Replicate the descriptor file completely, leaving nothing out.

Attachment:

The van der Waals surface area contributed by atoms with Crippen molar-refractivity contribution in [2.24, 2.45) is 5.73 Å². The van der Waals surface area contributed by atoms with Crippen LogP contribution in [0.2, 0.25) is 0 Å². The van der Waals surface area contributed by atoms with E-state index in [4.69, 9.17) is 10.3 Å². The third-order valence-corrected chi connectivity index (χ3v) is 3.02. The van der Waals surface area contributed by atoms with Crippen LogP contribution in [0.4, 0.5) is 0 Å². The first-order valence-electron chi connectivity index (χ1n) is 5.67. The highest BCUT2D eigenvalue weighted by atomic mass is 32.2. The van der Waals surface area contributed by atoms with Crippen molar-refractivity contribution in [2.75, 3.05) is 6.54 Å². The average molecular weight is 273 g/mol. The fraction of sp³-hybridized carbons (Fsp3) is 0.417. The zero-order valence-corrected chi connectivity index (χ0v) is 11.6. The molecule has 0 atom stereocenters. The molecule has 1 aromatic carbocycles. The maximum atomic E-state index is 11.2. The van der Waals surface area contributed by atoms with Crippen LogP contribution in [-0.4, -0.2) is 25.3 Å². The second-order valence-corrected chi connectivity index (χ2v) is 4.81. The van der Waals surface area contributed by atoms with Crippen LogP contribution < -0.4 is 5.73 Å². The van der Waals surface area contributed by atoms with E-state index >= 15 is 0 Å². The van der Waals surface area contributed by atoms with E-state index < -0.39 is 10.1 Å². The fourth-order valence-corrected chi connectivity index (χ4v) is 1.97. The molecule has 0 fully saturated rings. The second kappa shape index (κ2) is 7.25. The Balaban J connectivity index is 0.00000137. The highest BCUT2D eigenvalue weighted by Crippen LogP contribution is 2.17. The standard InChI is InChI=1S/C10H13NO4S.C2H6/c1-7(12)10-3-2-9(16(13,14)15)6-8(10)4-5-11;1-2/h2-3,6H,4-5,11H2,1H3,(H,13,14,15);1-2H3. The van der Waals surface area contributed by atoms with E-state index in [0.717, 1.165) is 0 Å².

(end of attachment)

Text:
The van der Waals surface area contributed by atoms with Crippen molar-refractivity contribution in [2.24, 2.45) is 5.73 Å². The van der Waals surface area contributed by atoms with Crippen LogP contribution in [0.2, 0.25) is 0 Å². The van der Waals surface area contributed by atoms with E-state index in [4.69, 9.17) is 10.3 Å². The third-order valence-corrected chi connectivity index (χ3v) is 3.02. The van der Waals surface area contributed by atoms with Crippen LogP contribution in [0.4, 0.5) is 0 Å². The first-order valence-electron chi connectivity index (χ1n) is 5.67. The highest BCUT2D eigenvalue weighted by atomic mass is 32.2. The van der Waals surface area contributed by atoms with Crippen molar-refractivity contribution in [2.75, 3.05) is 6.54 Å². The average molecular weight is 273 g/mol. The fraction of sp³-hybridized carbons (Fsp3) is 0.417. The zero-order valence-corrected chi connectivity index (χ0v) is 11.6. The molecule has 0 atom stereocenters. The molecule has 1 aromatic carbocycles. The maximum atomic E-state index is 11.2. The van der Waals surface area contributed by atoms with Crippen LogP contribution in [-0.4, -0.2) is 25.3 Å². The second-order valence-corrected chi connectivity index (χ2v) is 4.81. The van der Waals surface area contributed by atoms with Crippen LogP contribution < -0.4 is 5.73 Å². The van der Waals surface area contributed by atoms with E-state index >= 15 is 0 Å². The van der Waals surface area contributed by atoms with E-state index < -0.39 is 10.1 Å². The fourth-order valence-corrected chi connectivity index (χ4v) is 1.97. The molecule has 0 fully saturated rings. The second kappa shape index (κ2) is 7.25. The Balaban J connectivity index is 0.00000137. The highest BCUT2D eigenvalue weighted by Crippen LogP contribution is 2.17. The standard InChI is InChI=1S/C10H13NO4S.C2H6/c1-7(12)10-3-2-9(16(13,14)15)6-8(10)4-5-11;1-2/h2-3,6H,4-5,11H2,1H3,(H,13,14,15);1-2H3. The van der Waals surface area contributed by atoms with E-state index in [0.717, 1.165) is 0 Å².